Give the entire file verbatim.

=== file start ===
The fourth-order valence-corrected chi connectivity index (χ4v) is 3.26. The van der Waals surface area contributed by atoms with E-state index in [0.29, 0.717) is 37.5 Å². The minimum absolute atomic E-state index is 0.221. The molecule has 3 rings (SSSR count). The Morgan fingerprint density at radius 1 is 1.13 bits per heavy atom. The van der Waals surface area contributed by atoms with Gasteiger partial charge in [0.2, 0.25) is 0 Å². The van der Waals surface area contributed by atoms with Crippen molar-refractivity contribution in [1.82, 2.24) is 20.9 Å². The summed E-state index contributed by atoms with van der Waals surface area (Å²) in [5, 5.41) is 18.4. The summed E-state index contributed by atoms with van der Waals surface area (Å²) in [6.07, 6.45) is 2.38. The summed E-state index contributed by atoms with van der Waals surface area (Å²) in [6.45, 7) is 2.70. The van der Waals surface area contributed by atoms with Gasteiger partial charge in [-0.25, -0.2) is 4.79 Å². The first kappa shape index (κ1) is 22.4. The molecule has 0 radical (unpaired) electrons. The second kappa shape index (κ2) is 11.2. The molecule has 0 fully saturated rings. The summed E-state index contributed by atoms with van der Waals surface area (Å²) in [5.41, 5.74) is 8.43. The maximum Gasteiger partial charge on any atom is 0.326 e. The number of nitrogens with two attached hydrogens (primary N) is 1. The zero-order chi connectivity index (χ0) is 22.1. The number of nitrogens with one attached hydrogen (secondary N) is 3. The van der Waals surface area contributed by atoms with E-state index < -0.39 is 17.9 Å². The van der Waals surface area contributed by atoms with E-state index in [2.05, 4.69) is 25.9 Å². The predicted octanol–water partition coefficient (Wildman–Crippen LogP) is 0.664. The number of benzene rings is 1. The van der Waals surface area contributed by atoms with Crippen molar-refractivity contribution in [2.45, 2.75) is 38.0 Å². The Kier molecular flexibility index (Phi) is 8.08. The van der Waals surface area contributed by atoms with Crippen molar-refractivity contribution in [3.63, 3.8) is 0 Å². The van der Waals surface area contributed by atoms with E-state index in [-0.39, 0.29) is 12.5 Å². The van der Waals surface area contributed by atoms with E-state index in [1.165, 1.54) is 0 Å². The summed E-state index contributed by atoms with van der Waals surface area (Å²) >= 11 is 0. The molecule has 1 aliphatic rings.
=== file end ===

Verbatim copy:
The fourth-order valence-corrected chi connectivity index (χ4v) is 3.26. The van der Waals surface area contributed by atoms with E-state index in [0.29, 0.717) is 37.5 Å². The minimum absolute atomic E-state index is 0.221. The molecule has 3 rings (SSSR count). The Morgan fingerprint density at radius 1 is 1.13 bits per heavy atom. The van der Waals surface area contributed by atoms with Gasteiger partial charge in [0.2, 0.25) is 0 Å². The van der Waals surface area contributed by atoms with Crippen molar-refractivity contribution in [1.82, 2.24) is 20.9 Å². The summed E-state index contributed by atoms with van der Waals surface area (Å²) in [5, 5.41) is 18.4. The summed E-state index contributed by atoms with van der Waals surface area (Å²) in [6.07, 6.45) is 2.38. The summed E-state index contributed by atoms with van der Waals surface area (Å²) in [6.45, 7) is 2.70. The van der Waals surface area contributed by atoms with Gasteiger partial charge in [-0.25, -0.2) is 4.79 Å². The first kappa shape index (κ1) is 22.4. The molecule has 0 radical (unpaired) electrons. The second kappa shape index (κ2) is 11.2. The molecule has 0 fully saturated rings. The summed E-state index contributed by atoms with van der Waals surface area (Å²) in [5.41, 5.74) is 8.43. The maximum Gasteiger partial charge on any atom is 0.326 e. The number of nitrogens with two attached hydrogens (primary N) is 1. The zero-order chi connectivity index (χ0) is 22.1. The number of nitrogens with one attached hydrogen (secondary N) is 3. The van der Waals surface area contributed by atoms with E-state index < -0.39 is 17.9 Å². The van der Waals surface area contributed by atoms with E-state index in [2.05, 4.69) is 25.9 Å². The predicted octanol–water partition coefficient (Wildman–Crippen LogP) is 0.664. The number of benzene rings is 1. The van der Waals surface area contributed by atoms with Crippen molar-refractivity contribution in [2.45, 2.75) is 38.0 Å². The Kier molecular flexibility index (Phi) is 8.08. The van der Waals surface area contributed by atoms with Crippen molar-refractivity contribution in [3.63, 3.8) is 0 Å². The van der Waals surface area contributed by atoms with E-state index in [-0.39, 0.29) is 12.5 Å². The van der Waals surface area contributed by atoms with E-state index in [1.165, 1.54) is 0 Å². The summed E-state index contributed by atoms with van der Waals surface area (Å²) >= 11 is 0. The molecule has 1 aliphatic rings.